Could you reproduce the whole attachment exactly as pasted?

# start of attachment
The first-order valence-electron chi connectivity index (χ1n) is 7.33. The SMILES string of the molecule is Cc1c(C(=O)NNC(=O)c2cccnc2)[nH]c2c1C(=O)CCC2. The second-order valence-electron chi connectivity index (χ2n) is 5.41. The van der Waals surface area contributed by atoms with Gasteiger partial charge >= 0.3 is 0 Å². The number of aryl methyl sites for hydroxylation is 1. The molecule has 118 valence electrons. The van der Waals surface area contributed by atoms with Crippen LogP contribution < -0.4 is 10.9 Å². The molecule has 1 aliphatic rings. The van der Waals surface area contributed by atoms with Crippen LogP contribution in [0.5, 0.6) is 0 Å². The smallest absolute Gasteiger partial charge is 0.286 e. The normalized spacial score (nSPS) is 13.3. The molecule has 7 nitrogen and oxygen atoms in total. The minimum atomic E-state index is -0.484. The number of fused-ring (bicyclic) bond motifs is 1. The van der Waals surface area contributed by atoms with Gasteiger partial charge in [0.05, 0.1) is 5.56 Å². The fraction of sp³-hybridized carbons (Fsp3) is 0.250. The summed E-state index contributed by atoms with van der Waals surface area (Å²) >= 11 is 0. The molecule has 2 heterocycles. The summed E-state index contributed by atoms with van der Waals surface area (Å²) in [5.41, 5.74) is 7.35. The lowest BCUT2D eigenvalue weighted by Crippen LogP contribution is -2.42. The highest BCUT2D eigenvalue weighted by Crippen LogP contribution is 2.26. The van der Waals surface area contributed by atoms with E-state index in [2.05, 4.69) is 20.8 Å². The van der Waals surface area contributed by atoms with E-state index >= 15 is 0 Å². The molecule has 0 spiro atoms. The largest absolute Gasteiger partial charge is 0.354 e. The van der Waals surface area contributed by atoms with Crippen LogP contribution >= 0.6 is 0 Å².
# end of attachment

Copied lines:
The first-order valence-electron chi connectivity index (χ1n) is 7.33. The SMILES string of the molecule is Cc1c(C(=O)NNC(=O)c2cccnc2)[nH]c2c1C(=O)CCC2. The second-order valence-electron chi connectivity index (χ2n) is 5.41. The van der Waals surface area contributed by atoms with Gasteiger partial charge >= 0.3 is 0 Å². The number of aryl methyl sites for hydroxylation is 1. The molecule has 118 valence electrons. The van der Waals surface area contributed by atoms with Crippen LogP contribution < -0.4 is 10.9 Å². The molecule has 1 aliphatic rings. The van der Waals surface area contributed by atoms with Crippen LogP contribution in [0.5, 0.6) is 0 Å². The smallest absolute Gasteiger partial charge is 0.286 e. The normalized spacial score (nSPS) is 13.3. The molecule has 7 nitrogen and oxygen atoms in total. The minimum atomic E-state index is -0.484. The number of fused-ring (bicyclic) bond motifs is 1. The van der Waals surface area contributed by atoms with Gasteiger partial charge in [0.05, 0.1) is 5.56 Å². The fraction of sp³-hybridized carbons (Fsp3) is 0.250. The summed E-state index contributed by atoms with van der Waals surface area (Å²) >= 11 is 0. The molecule has 2 heterocycles. The summed E-state index contributed by atoms with van der Waals surface area (Å²) in [5.41, 5.74) is 7.35. The lowest BCUT2D eigenvalue weighted by Crippen LogP contribution is -2.42. The highest BCUT2D eigenvalue weighted by Crippen LogP contribution is 2.26. The van der Waals surface area contributed by atoms with E-state index in [2.05, 4.69) is 20.8 Å². The van der Waals surface area contributed by atoms with E-state index >= 15 is 0 Å². The molecule has 0 spiro atoms. The largest absolute Gasteiger partial charge is 0.354 e. The van der Waals surface area contributed by atoms with Crippen LogP contribution >= 0.6 is 0 Å².